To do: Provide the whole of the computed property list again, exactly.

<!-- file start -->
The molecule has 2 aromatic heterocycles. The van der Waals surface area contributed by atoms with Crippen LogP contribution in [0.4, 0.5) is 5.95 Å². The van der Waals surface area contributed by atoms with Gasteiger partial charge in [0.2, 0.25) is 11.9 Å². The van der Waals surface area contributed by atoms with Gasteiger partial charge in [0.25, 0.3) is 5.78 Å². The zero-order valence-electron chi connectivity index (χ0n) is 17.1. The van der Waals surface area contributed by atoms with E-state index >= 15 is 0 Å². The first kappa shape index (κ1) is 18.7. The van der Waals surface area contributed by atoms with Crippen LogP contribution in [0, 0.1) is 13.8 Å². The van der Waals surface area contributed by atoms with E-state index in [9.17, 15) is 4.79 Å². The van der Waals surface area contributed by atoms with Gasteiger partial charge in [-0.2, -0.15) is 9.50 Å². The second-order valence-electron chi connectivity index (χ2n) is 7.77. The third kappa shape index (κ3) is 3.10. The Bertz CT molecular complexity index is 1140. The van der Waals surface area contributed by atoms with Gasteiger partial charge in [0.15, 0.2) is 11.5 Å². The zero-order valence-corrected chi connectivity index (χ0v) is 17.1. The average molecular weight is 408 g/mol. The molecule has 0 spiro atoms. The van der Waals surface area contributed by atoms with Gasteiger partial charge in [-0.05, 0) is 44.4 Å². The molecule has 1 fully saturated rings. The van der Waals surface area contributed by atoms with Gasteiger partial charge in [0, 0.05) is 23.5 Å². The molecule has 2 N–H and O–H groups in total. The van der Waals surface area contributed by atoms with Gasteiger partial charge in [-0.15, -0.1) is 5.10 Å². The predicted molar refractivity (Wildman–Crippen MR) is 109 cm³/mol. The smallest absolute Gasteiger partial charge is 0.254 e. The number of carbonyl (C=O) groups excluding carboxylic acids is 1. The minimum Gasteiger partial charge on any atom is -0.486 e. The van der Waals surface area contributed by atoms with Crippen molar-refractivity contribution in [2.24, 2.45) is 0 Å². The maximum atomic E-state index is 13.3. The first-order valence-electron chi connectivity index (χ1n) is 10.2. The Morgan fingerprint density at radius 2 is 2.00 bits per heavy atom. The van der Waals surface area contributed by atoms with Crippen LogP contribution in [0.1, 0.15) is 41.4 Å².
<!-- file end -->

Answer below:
The molecule has 2 aromatic heterocycles. The van der Waals surface area contributed by atoms with Crippen LogP contribution in [0.4, 0.5) is 5.95 Å². The van der Waals surface area contributed by atoms with Gasteiger partial charge in [0.2, 0.25) is 11.9 Å². The van der Waals surface area contributed by atoms with Gasteiger partial charge in [0.25, 0.3) is 5.78 Å². The zero-order valence-electron chi connectivity index (χ0n) is 17.1. The van der Waals surface area contributed by atoms with E-state index >= 15 is 0 Å². The first kappa shape index (κ1) is 18.7. The van der Waals surface area contributed by atoms with Crippen LogP contribution in [0, 0.1) is 13.8 Å². The van der Waals surface area contributed by atoms with E-state index in [9.17, 15) is 4.79 Å². The van der Waals surface area contributed by atoms with Gasteiger partial charge in [-0.2, -0.15) is 9.50 Å². The second-order valence-electron chi connectivity index (χ2n) is 7.77. The third kappa shape index (κ3) is 3.10. The Bertz CT molecular complexity index is 1140. The van der Waals surface area contributed by atoms with Gasteiger partial charge in [0.15, 0.2) is 11.5 Å². The zero-order valence-corrected chi connectivity index (χ0v) is 17.1. The average molecular weight is 408 g/mol. The molecule has 0 spiro atoms. The van der Waals surface area contributed by atoms with Gasteiger partial charge in [-0.05, 0) is 44.4 Å². The molecule has 1 fully saturated rings. The van der Waals surface area contributed by atoms with Gasteiger partial charge in [0, 0.05) is 23.5 Å². The molecule has 2 N–H and O–H groups in total. The van der Waals surface area contributed by atoms with Gasteiger partial charge in [-0.15, -0.1) is 5.10 Å². The predicted molar refractivity (Wildman–Crippen MR) is 109 cm³/mol. The smallest absolute Gasteiger partial charge is 0.254 e. The number of carbonyl (C=O) groups excluding carboxylic acids is 1. The minimum Gasteiger partial charge on any atom is -0.486 e. The van der Waals surface area contributed by atoms with Crippen molar-refractivity contribution in [2.24, 2.45) is 0 Å². The maximum atomic E-state index is 13.3. The first-order valence-electron chi connectivity index (χ1n) is 10.2. The Morgan fingerprint density at radius 2 is 2.00 bits per heavy atom. The van der Waals surface area contributed by atoms with Crippen LogP contribution in [0.1, 0.15) is 41.4 Å².